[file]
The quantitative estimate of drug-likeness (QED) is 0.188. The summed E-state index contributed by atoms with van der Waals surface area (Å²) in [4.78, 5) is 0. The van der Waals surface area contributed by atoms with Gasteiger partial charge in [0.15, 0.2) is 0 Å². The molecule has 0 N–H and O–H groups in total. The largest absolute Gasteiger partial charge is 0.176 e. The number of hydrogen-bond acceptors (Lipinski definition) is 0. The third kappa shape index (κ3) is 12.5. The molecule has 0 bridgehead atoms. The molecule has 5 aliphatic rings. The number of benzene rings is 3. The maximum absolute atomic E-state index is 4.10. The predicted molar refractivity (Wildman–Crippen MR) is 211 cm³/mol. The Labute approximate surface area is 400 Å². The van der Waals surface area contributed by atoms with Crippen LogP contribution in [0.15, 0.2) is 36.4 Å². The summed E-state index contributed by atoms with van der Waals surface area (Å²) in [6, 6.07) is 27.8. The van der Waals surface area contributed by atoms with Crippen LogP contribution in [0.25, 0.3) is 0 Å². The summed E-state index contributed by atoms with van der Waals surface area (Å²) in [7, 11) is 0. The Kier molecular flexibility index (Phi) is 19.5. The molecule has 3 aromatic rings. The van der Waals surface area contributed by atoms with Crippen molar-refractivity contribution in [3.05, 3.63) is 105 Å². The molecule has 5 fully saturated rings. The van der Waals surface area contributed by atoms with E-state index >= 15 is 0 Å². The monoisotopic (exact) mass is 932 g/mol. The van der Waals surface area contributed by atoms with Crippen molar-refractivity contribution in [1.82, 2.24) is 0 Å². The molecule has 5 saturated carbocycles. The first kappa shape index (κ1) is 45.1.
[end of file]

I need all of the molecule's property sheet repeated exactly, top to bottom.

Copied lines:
The quantitative estimate of drug-likeness (QED) is 0.188. The summed E-state index contributed by atoms with van der Waals surface area (Å²) in [4.78, 5) is 0. The van der Waals surface area contributed by atoms with Gasteiger partial charge in [0.15, 0.2) is 0 Å². The molecule has 0 N–H and O–H groups in total. The largest absolute Gasteiger partial charge is 0.176 e. The number of hydrogen-bond acceptors (Lipinski definition) is 0. The third kappa shape index (κ3) is 12.5. The molecule has 0 bridgehead atoms. The molecule has 5 aliphatic rings. The number of benzene rings is 3. The maximum absolute atomic E-state index is 4.10. The predicted molar refractivity (Wildman–Crippen MR) is 211 cm³/mol. The Labute approximate surface area is 400 Å². The van der Waals surface area contributed by atoms with Crippen LogP contribution in [0.15, 0.2) is 36.4 Å². The summed E-state index contributed by atoms with van der Waals surface area (Å²) in [6, 6.07) is 27.8. The van der Waals surface area contributed by atoms with Crippen LogP contribution in [0.25, 0.3) is 0 Å². The summed E-state index contributed by atoms with van der Waals surface area (Å²) in [7, 11) is 0. The Kier molecular flexibility index (Phi) is 19.5. The molecule has 3 aromatic rings. The van der Waals surface area contributed by atoms with Crippen molar-refractivity contribution in [3.05, 3.63) is 105 Å². The molecule has 5 fully saturated rings. The van der Waals surface area contributed by atoms with E-state index >= 15 is 0 Å². The monoisotopic (exact) mass is 932 g/mol. The van der Waals surface area contributed by atoms with Crippen molar-refractivity contribution in [1.82, 2.24) is 0 Å². The molecule has 5 saturated carbocycles. The first kappa shape index (κ1) is 45.1.